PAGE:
Superior Court Orders New Trial for Monsignor William Lynn

In its decision, the court cited the admission of the "Secret Archive" as grounds for tossing out Lynn's conviction.

In this Jan. 6, 2014 file photo, Monsignor William Lynn walks from the criminal justice center in Philadelphia. The landmark conviction of the Roman Catholic church official imprisoned over his handling of abuse complaints in Philadelphia has been overturned for the second time. A Superior Court ruling, Tuesday, Dec. 22, 2015 awarded Lynn a new trial.

In this Jan. 6, 2014 file photo, Monsignor William Lynn walks from the criminal justice center in Philadelphia.

Msgr. William Lynn, the highest-ranking Catholic Church official to be convicted of endangering the welfare of children by allowing sexual abuse by priests to continue unchecked, will get a new trial under a ruling issued by the state Superior Court today.

In a 43-page opinion for the court majority, President Judge Emeritus John T. Bender wrote that by allowing the admission of the “Secret Archive,” a trove of previously unreleased records documenting child sexual abuse by Catholic priests over the years, the prosecution in the original Lynn trial prejudiced the jury against the defendant and that the judge’s instructions to the jury did not remove the prejudice.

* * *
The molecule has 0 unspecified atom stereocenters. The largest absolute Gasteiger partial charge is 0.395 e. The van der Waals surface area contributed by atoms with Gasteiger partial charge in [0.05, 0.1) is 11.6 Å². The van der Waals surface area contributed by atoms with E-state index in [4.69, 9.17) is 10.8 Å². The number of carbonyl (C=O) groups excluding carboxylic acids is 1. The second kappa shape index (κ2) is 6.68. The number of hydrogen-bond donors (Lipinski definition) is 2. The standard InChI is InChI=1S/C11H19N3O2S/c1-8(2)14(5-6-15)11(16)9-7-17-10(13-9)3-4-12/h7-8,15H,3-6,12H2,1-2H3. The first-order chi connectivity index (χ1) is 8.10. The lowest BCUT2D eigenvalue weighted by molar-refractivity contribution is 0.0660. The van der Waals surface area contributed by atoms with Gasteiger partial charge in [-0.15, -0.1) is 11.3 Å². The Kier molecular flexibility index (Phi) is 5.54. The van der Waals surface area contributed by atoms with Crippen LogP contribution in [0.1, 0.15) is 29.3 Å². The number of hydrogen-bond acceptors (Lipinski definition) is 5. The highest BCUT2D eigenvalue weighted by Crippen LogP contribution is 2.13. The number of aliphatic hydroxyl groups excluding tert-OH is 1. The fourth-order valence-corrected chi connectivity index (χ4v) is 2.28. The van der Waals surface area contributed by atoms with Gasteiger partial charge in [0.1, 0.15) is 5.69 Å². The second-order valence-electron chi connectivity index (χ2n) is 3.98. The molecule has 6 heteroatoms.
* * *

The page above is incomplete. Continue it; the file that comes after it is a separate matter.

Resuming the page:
The evidence presented from the archive took up 25 of the trial’s 32 days and included acts that took place decades before Lynn became secretary of the Archdiocese of Philadelphia. Bender’s opinion states that much of the evidence presented failed to prove that Lynn placed protecting the Archdiocese’s reputation above protecting the welfare of the children, and that its sheer volume served to prejudice the jury against Lynn.

“This was an issue we raised early on in our brief to the Superior Court,” said Thomas J. Bergstrom, Lynn’s attorney. “But it was one we didn’t have to rely on the first time because the court threw out the verdict on other grounds, but then the Supreme Court handed the case back to them this summer.

“I think it’s the right decision. It’s consistent with the law and the facts, and I’m glad they ruled our way. Now the ball is in the District Attorney’s court as to how to proceed.”

The office of District Attorney Seth Williams has not yet determined whether it will appeal the Superior Court ruling.

Lynn has served about two years of a three- to six-year sentence at a state correctional facility outside Scranton. “As he’s no longer a convicted or sentenced felon, I’m sure they’ll want to get him out of there right away,” said Bergstrom. “I’ll have to come up with bail.”

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